(ii) a plurality of lens holding means for holding said plurality of first lenses, each said lens holding means being movable relative to a respective one of said laser holder means and each said lens holding means holding a respective first lens so as to permit relative movement between each lens holding means and the respective first lens such that movement of said lens holding means relative to the respective one of said laser holder means provides adjustment of the emission point of the respective semiconductor laser and such that movement of said first lens relative to said lens holding means provides adjustment of parallelism of optical beams radiated from the first lenses.
Description

This is a continuation of application Ser. No. 117,173, filed 10/5/87, now abandoned.

TECHNICAL FIELD

The semiconductor laser treatment unit of this invention consists of a laser radiation device and a control box which houses a control mechanism used to control the laser radiation device via a cable. The said laser radiation device is provided at its tip with a cap which has a pair of touch sensors in the vicinity of the emission aperture. It also is provided internally with multiple semiconductor lasers, and lenses for focusing to a single point individual laser beams radiated in parallel from these multiple semiconductor lasers, thus forming an optical laser beam used in medical treatment.

BACKGROUND TO THE INVENTION

Previously known semiconductor laser treatment devices have been described in, for example, Japanese Patent Publication (Toku-kai) Sho 58-86178, 58-89278, and 59-105445. However, this prior art had the following defects which needed improvement.

The first problem involved the means of regulating the degree of convergence of the laser beams emitted from the multiple semiconductor lasers. In other words, the luminous output of the semiconductor lasers used today is restricted. To obtain the intensity of beam output required for use in medical treatment, multiple semiconductor lasers have to be combined, and the laser beams from them focused at a particular point. To achieve this, laser beams are emitted from multiple semiconductor lasers, and the output beams are aligned in parallel by the corresponding first lenses, and are made to fall on the second lens at right angles and at a specified place on its circumference. However, because the quality of the laser beam varies, and because the laser beam emission position, ie the part emitting the radiated beam, may be positioned slightly higher or lower, or further to the front or rear, and the angle of laser beam emission varies, it is difficult to obtain the desired angle of incidence of the laser beams without adjusting the relative positions of the semiconductor laser, first lens and second lens. Various adjustments are then required, such as the positioning of the semiconductor lasers and the corresponding first lenses at the specified circumference in relation to the second lens, within a precision of several tens to several microns, then aligning the emission points of the semiconductor laser beams with the focuses of the first lens so that the laser beams are emitted in parallel at the required degree by the first lens, and at the same time making the optical axis of the parallel beams radiated from the first lens roughly parallel with the lens axis of the first lens (in other words, the radiation angle of the beam emitted from the first lens--the angle made by the beam axis of the emitted light and the axis of the first lens--is approximately zero). In addition when the laser emission point of the said semiconductor lasers cannot be properly adjusted with the focuses of the first lenses, and the optical axis of the parallel beams is slightly inclined towards the lens axis of the first lenses, these inclined parallel beams must be made to strike the second lens at right angles and in a specified position. Because these adjustments have to be made to within several microns precision, previously known semiconductor laser treatment devices required extremely sophisticated techniques, and have the disadvantage that the semiconductor laser treatment device is difficult to assemble initially, and all subsequent adjustments during maintenance, inspection, and replacement of the semiconductor lasers require the device to be returned to the manufacturer for specialist handling.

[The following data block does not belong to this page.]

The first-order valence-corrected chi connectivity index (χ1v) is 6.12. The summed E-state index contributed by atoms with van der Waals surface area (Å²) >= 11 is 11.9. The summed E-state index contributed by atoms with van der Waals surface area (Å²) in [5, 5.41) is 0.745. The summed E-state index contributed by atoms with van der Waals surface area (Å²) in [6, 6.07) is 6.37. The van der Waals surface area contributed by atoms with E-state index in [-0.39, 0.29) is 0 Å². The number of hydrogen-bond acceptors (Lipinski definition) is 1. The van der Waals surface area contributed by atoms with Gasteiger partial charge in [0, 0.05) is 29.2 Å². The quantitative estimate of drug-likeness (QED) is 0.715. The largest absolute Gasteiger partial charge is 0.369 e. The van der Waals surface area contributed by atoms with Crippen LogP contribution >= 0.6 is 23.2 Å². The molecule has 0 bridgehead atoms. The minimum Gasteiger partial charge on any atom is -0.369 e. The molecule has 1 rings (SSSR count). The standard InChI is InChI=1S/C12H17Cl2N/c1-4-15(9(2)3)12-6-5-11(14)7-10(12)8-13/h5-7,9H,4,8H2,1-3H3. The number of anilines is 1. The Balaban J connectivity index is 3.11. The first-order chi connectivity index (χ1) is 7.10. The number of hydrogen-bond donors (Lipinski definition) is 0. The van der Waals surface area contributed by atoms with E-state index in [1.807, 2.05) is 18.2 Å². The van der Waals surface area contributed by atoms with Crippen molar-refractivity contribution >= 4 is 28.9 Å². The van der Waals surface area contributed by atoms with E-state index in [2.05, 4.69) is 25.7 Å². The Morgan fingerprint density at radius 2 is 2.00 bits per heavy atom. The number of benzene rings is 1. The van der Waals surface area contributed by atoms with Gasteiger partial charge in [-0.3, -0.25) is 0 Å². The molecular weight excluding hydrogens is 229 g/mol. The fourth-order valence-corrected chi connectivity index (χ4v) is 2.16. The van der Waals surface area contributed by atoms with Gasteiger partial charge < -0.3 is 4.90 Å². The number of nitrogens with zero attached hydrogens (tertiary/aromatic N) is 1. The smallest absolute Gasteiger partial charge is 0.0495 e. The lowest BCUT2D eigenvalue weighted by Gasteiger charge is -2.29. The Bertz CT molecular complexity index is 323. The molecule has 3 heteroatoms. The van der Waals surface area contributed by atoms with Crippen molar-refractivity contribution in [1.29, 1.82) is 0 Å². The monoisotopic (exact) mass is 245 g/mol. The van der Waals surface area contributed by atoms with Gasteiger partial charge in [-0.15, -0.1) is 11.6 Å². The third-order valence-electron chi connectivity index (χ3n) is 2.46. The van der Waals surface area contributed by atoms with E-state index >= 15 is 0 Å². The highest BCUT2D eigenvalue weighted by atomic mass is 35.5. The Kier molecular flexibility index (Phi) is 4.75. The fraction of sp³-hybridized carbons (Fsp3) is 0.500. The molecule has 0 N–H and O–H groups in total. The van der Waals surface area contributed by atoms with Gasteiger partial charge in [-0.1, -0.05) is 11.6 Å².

The second disadvantage of prior art is that during a power check of the laser beam, there must be enough space to place a separate power check unit alongside the semiconductor laser treatment device. Where no space is available, a separate table must be provided alongside the semiconductor laser treatment device, involving some inconvenience. This method has another disadvantage in that the results of meter reading will vary somewhat since the operator is required to make the final judgement on whether the semiconductor laser treatment unit is usable or not from the movement of the meter which converts the laser beam to an electric signal.